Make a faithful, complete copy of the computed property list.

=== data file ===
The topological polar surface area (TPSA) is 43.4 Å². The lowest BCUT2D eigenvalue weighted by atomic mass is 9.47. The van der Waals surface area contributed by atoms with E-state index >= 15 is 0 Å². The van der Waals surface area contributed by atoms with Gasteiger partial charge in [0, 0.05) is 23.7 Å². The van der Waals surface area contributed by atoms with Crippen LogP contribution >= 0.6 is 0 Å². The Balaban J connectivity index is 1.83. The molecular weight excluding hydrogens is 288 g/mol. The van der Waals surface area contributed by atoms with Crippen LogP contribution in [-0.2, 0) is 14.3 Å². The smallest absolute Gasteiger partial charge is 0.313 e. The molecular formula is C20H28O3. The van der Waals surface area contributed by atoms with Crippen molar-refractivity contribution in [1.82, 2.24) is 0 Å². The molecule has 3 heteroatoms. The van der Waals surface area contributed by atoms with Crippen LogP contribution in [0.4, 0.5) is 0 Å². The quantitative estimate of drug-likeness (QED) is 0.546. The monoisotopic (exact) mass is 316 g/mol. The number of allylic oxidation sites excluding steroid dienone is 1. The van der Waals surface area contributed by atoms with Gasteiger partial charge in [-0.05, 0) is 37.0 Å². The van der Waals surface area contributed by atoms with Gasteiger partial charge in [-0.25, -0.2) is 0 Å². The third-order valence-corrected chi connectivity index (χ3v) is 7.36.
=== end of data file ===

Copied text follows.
The topological polar surface area (TPSA) is 43.4 Å². The lowest BCUT2D eigenvalue weighted by atomic mass is 9.47. The van der Waals surface area contributed by atoms with E-state index >= 15 is 0 Å². The van der Waals surface area contributed by atoms with Gasteiger partial charge in [0, 0.05) is 23.7 Å². The van der Waals surface area contributed by atoms with Crippen LogP contribution >= 0.6 is 0 Å². The Balaban J connectivity index is 1.83. The molecular weight excluding hydrogens is 288 g/mol. The van der Waals surface area contributed by atoms with Crippen LogP contribution in [-0.2, 0) is 14.3 Å². The smallest absolute Gasteiger partial charge is 0.313 e. The molecular formula is C20H28O3. The van der Waals surface area contributed by atoms with Crippen molar-refractivity contribution in [1.82, 2.24) is 0 Å². The molecule has 3 heteroatoms. The van der Waals surface area contributed by atoms with Crippen LogP contribution in [0.4, 0.5) is 0 Å². The quantitative estimate of drug-likeness (QED) is 0.546. The monoisotopic (exact) mass is 316 g/mol. The number of allylic oxidation sites excluding steroid dienone is 1. The van der Waals surface area contributed by atoms with Gasteiger partial charge in [-0.05, 0) is 37.0 Å². The van der Waals surface area contributed by atoms with Gasteiger partial charge in [-0.25, -0.2) is 0 Å². The third-order valence-corrected chi connectivity index (χ3v) is 7.36.